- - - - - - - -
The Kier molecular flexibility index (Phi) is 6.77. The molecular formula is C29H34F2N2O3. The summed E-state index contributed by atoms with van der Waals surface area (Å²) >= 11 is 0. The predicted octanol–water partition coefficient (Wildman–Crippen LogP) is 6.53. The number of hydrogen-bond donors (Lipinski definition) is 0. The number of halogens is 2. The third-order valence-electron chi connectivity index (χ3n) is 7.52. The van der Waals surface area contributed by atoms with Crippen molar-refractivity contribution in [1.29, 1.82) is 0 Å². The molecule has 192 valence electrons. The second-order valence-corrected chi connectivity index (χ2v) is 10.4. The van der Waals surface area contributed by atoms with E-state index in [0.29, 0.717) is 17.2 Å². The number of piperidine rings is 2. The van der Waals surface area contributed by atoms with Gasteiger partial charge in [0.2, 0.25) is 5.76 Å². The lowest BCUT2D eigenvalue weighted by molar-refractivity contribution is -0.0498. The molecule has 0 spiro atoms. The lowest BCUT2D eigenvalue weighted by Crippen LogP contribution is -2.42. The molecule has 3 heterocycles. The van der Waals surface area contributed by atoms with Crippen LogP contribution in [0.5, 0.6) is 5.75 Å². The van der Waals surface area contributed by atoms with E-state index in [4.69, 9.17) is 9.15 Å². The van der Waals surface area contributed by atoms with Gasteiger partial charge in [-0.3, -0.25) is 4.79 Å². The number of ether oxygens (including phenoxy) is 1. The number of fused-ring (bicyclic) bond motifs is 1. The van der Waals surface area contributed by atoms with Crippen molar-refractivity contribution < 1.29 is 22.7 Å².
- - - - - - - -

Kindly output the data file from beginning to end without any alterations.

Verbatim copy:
The Kier molecular flexibility index (Phi) is 6.77. The molecular formula is C29H34F2N2O3. The summed E-state index contributed by atoms with van der Waals surface area (Å²) >= 11 is 0. The predicted octanol–water partition coefficient (Wildman–Crippen LogP) is 6.53. The number of hydrogen-bond donors (Lipinski definition) is 0. The number of halogens is 2. The third-order valence-electron chi connectivity index (χ3n) is 7.52. The van der Waals surface area contributed by atoms with Crippen molar-refractivity contribution in [1.29, 1.82) is 0 Å². The molecule has 192 valence electrons. The second-order valence-corrected chi connectivity index (χ2v) is 10.4. The van der Waals surface area contributed by atoms with E-state index in [0.29, 0.717) is 17.2 Å². The number of piperidine rings is 2. The van der Waals surface area contributed by atoms with Gasteiger partial charge in [0.2, 0.25) is 5.76 Å². The lowest BCUT2D eigenvalue weighted by molar-refractivity contribution is -0.0498. The molecule has 0 spiro atoms. The lowest BCUT2D eigenvalue weighted by Crippen LogP contribution is -2.42. The molecule has 3 heterocycles. The van der Waals surface area contributed by atoms with Crippen LogP contribution in [0.5, 0.6) is 5.75 Å². The van der Waals surface area contributed by atoms with E-state index in [4.69, 9.17) is 9.15 Å². The van der Waals surface area contributed by atoms with Gasteiger partial charge in [-0.3, -0.25) is 4.79 Å². The number of ether oxygens (including phenoxy) is 1. The number of fused-ring (bicyclic) bond motifs is 1. The van der Waals surface area contributed by atoms with Crippen molar-refractivity contribution < 1.29 is 22.7 Å².